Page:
Seniors can't afford another six years of Chuck Grassley

Kay Pence highlights Senator Grassley’s double standards on the federal deficit, depending on which party controls the presidency.

I was 4 years old when Senator Grassley first entered elected office. I grew up, got married, raised a family, went to college, had a career and now I’m retired. Who knows, I may have even voted for Senator Grassley at one time. A lot has changed in the last 62 years though: namely, Chuck Grassley. 

Normally I would support a healthy senior continuing to work as long as they want. However, I’ve always believed we send Representatives to Congress to represent our interests. The Alliance for Retired Americans has been tracking Representatives’ voting records since it was formed in 2001 and Senator Grassley has only voted correctly on senior issues 11 percent of the time.


When running for re-election or when we have a Democratic president, Senator Grassley claims to bring Midwestern common sense to the people’s business. Last month he said, “Working families and retirees can’t spend willy-nilly without keeping close eye on their bank accounts. Small businesses and farming operations would go bankrupt if they didn’t make sure their expenses squared up with income. In other words, Iowans live within their means.” 

However, it’s hard to cite examples of Congress living within their means in the 62 years Grassley has been in elected office. When Republicans control the government, he has no concerns about pulling out the taxpayers’ credit card.  

Since Grassley was first elected, the debt ceiling has been raised 78 times: 49 times under Republican presidents, and 29 times under Democratic presidents. When Donald Trump was president, the national debt grew at the fastest rate of any modern president to $27.75 trillion, up 39 percent from $19.95 trillion four years earlier. Grassley enthusiastically supported the largest driver of Trump’s deficit, his 2017 tax cuts for the wealthy and didn’t pay for a penny of them with spending cuts.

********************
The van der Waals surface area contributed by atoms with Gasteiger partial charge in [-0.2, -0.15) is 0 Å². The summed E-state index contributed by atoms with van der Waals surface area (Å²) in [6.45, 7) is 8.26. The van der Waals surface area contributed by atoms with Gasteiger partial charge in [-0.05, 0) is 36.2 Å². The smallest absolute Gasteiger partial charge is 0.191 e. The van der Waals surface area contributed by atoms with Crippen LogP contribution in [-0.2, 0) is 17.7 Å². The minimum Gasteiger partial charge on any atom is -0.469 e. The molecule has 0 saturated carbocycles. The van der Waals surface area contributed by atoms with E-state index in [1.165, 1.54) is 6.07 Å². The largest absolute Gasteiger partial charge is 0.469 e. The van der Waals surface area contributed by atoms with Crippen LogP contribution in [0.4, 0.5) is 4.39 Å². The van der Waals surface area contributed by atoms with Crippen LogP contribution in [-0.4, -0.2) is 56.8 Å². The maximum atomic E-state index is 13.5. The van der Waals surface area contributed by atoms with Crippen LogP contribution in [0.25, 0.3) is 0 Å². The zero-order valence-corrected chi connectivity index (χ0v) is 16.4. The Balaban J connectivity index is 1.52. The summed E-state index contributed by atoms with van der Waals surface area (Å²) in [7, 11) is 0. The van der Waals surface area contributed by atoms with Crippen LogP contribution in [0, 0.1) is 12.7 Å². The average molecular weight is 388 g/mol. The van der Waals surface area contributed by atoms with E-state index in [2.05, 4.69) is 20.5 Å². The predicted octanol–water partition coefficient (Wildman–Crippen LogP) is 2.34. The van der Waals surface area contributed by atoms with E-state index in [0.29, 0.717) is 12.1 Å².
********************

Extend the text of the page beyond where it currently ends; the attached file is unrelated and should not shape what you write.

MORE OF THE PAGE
The deficit games Grassley and his Republican colleagues are now playing cause many Americans to lose faith that Congress works for us. Grassley doesn’t like the Build Back Better bill because people and corporations that make more than $400,000 a year will have to start to pay their fair share.

The Build Back Better plan closes the carried-interest tax loophole, which allows private equity moguls to classify their income as capital gains and pay only a lower tax rate on those earnings, rather than the normal top income rate of 37 percent. This is the tax loophole billionaire Warren Buffet highlighted when he admitted it allows him to pay a lower effective tax rate than his secretary. Working people are tired of paying higher effective tax rates than billionaires. Why isn’t Grassley on the same page?

Americans are also tired of paying the highest prices for prescription drugs in the world. Consumers in other high income countries pay a fraction of what Americans pay because they negotiate prices. Grassley was the chief architect of banning Medicare from negotiating fair drug prices which leaves seniors at the mercy of drug companies’ unquenchable greed. The Congressional Budget Office estimates that seniors, taxpayers, and employers would save over $450 billion if we allowed the largest purchaser of drugs in the world to negotiate prices just like other high income countries do. 

Those savings could be used to strengthen Medicare to include dental, hearing and vision coverage. Grassley continues to block negotiations in the name of competition but it seems that the only competition is between who can fleece consumers the most. 

Supply chain disruptions caused by increasing weather events; fires, hurricanes, droughts, floods, etc. are also increasing our costs. The longer we wait to address climate change, the more it is going to cost. It looks like Big Pharma, billionaires and fossil fuel industry lobbyists may sway enough corporate Democrats to kill Biden’s Build Back Better agenda. But if we had a senator willing to come to the table and represent Iowans we could have a fairer tax code, lower drug prices, and we could finally start addressing climate change. 

Seniors can’t afford another six years of obstruction by Chuck Grassley.

Kay Pence is a retired Communions Workers of America union representative and Vice President of the Iowa Alliance for Retired Americans. Pence started her career as a technician for Northwestern Bell Telephone company in 1972 and while working full time earned a BA from Marycrest University and a MBA from Saint Ambrose University in Davenport. Pence is the mother of three sons and grandmother to six and resides in rural Eldridge, Iowa with her husband of 46 years.

About the Author(s)

Iowa Alliance for Retired Americans